Why it’s important to protect your adopted child’s story

Why it’s important to protect your adopted child’s story

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One of the best gifts an adoptive parent can give their adopted child is keeping their story private.

I personally didn’t get that experience, so this article is to give insight about how important it is to do so, and two reasons why.

Every adoption is different, and every adoptee will have different things that will feel are sacred to them.

But I do believe many adopted kids prefer that if and when they are ready, they are the ones that share intimate details surrounding their adoption.

Here are two reasons why it’s important and how it benefits you both.

#1. Not oversharing your child’s story gives them privacy.

Privacy is not the same as secrecy, and I believe many people struggle to understand the difference.

Balancing how much information you give to other people about your child’s adoption story is important.

People will always hold genuine interest in stories about adoption, but that doesn’t mean every detail is something they need to know. So, make sure you know what part your child is comfortable with you sharing.

And yes, this rule still applies to the mums in mums’ group, your friends and that odd friend you bump into at the local grocery store.

That information is a need to know basis regardless who they are.

Even though you are a part of your child’s story, find a way to accept you can only talk about a part of it.

#2. Not oversharing protects the trust between you and your adopted child.

If you are capable of oversharing personal details of your child’s adoption process without their consent, then most likely they will feel you are capable of sharing other private aspects of their life.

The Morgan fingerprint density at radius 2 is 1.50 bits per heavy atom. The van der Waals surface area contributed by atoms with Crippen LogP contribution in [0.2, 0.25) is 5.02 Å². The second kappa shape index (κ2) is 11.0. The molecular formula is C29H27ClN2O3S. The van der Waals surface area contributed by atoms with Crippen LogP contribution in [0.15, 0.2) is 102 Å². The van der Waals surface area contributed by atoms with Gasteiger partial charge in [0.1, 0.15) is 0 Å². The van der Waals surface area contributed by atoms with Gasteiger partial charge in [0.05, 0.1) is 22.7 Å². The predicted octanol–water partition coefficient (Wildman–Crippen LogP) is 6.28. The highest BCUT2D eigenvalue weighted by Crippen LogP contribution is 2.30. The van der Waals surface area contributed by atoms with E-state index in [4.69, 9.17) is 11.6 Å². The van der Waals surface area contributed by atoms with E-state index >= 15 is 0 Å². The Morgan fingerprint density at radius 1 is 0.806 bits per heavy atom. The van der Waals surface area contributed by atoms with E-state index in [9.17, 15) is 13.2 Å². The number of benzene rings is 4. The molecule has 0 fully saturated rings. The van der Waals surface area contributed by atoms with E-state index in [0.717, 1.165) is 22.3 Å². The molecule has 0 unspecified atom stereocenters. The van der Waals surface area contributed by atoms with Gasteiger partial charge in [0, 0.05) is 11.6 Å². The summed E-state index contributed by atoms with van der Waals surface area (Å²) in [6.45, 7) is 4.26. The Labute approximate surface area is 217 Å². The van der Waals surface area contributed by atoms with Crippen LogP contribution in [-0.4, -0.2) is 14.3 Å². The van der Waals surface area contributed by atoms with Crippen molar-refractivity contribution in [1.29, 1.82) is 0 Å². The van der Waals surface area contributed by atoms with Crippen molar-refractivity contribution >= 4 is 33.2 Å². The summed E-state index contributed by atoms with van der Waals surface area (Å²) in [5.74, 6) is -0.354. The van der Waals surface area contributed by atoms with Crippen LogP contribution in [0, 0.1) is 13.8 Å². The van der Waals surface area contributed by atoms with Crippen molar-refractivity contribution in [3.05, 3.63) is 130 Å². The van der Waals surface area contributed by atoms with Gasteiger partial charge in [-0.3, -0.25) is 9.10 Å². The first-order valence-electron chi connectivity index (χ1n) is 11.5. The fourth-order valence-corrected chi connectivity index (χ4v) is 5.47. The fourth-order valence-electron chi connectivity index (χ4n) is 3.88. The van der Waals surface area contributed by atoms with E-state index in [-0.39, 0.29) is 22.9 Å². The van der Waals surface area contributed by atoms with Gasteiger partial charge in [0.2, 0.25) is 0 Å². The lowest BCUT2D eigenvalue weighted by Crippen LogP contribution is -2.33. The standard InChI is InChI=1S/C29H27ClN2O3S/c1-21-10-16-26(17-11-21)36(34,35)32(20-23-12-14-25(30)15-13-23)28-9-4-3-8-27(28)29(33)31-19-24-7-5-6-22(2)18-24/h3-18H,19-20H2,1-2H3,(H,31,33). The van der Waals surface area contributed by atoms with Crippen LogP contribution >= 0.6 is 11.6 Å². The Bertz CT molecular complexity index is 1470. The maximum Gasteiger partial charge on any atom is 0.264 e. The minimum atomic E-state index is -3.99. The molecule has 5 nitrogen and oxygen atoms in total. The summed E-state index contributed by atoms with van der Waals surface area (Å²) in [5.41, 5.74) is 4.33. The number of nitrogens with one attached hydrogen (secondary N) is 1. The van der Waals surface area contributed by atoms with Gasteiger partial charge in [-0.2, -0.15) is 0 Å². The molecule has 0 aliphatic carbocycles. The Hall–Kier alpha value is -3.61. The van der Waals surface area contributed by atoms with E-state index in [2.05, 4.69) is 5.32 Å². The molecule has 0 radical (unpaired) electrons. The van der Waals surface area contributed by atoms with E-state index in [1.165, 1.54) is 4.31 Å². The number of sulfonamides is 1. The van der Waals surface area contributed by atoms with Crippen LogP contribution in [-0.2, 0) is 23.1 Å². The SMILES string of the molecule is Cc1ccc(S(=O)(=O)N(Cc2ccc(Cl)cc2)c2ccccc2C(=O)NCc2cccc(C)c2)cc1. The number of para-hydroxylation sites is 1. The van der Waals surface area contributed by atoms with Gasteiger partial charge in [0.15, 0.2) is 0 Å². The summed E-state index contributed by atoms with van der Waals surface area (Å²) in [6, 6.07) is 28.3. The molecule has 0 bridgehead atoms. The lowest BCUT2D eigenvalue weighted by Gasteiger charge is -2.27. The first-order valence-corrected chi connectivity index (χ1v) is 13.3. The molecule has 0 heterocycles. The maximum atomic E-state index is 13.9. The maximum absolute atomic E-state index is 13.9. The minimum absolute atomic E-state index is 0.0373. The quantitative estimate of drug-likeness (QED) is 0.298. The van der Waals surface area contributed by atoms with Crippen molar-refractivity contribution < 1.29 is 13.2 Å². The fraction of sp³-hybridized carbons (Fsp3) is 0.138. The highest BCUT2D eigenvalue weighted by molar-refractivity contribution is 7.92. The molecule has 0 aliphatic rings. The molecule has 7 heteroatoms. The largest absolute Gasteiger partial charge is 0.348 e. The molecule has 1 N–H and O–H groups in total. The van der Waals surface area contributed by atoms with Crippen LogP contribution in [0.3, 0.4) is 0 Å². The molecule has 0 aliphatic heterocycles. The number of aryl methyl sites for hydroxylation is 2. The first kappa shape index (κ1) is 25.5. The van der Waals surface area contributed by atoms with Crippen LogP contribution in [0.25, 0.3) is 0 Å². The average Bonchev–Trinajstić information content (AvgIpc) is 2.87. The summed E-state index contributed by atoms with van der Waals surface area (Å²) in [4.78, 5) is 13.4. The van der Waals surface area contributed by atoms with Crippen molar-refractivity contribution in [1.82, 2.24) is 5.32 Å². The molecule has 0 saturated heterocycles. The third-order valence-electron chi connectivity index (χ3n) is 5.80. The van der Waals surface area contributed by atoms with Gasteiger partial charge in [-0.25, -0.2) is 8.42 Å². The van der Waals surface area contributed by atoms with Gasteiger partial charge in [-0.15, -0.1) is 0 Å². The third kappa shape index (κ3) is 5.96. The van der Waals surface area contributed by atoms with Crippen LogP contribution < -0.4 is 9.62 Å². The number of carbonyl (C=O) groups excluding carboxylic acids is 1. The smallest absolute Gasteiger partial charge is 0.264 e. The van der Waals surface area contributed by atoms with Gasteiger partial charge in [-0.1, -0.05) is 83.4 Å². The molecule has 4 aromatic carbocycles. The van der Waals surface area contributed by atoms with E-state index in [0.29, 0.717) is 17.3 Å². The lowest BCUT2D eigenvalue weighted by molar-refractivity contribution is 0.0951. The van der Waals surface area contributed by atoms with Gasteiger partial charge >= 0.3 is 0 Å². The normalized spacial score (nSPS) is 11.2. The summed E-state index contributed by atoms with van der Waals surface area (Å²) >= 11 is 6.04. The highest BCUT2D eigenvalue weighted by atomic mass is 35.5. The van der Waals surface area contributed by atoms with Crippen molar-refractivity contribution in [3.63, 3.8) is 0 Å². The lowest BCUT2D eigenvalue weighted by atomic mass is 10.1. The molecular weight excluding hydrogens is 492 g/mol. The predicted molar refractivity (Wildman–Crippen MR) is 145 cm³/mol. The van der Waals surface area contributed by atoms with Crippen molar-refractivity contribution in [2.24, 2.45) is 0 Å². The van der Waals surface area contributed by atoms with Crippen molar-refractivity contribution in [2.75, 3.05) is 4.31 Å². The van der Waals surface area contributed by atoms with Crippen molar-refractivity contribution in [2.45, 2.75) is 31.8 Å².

This makes it harder for your child to connect with you and build a trusting relationship.

There are stages in a child’s life where you may think telling the intimate parts of your child’s story may not affect them.

But I can tell you, as a young child, having my adoption story spoken about was always uncomfortable and upsetting.

Around the age of eleven when people would come up to me with details I didn’t share with them, I fully realized why it upset me, I was utterly vulnerable around these people.

My vulnerability came from people thinking they knew me and were entitled to my thoughts based of information they heard about my life.

They felt like they knew my level of loss and my thoughts about being adopted.

I felt my life held no privacy, and I had lost the trust in my adopted parents.

So, let’s recap the benefits of withholding from oversharing.

#1 It keeps your child’s story their choice to share, and it gives them privacy growing up.  

#2 And most importantly it protects and builds the trust between you and your adopted child.

This Post Has 4 Comments

  1. Stacee

    This is great information! My cousin is adopted so this hits close to home. Thank you for sharing.

    1. Kadijatu

      Thank you for the comment Stacee, I’m glad you could connect with this article

  2. Lynelle

    Great advice .. too many adoptive parents do the search for their child, tell their story for them, and don’t allow them the space to figure it out for themselves.

  3. Kadijatu

    definitely, It is really important that the child is the one that takes the first step when it comes to talking about their life journey.

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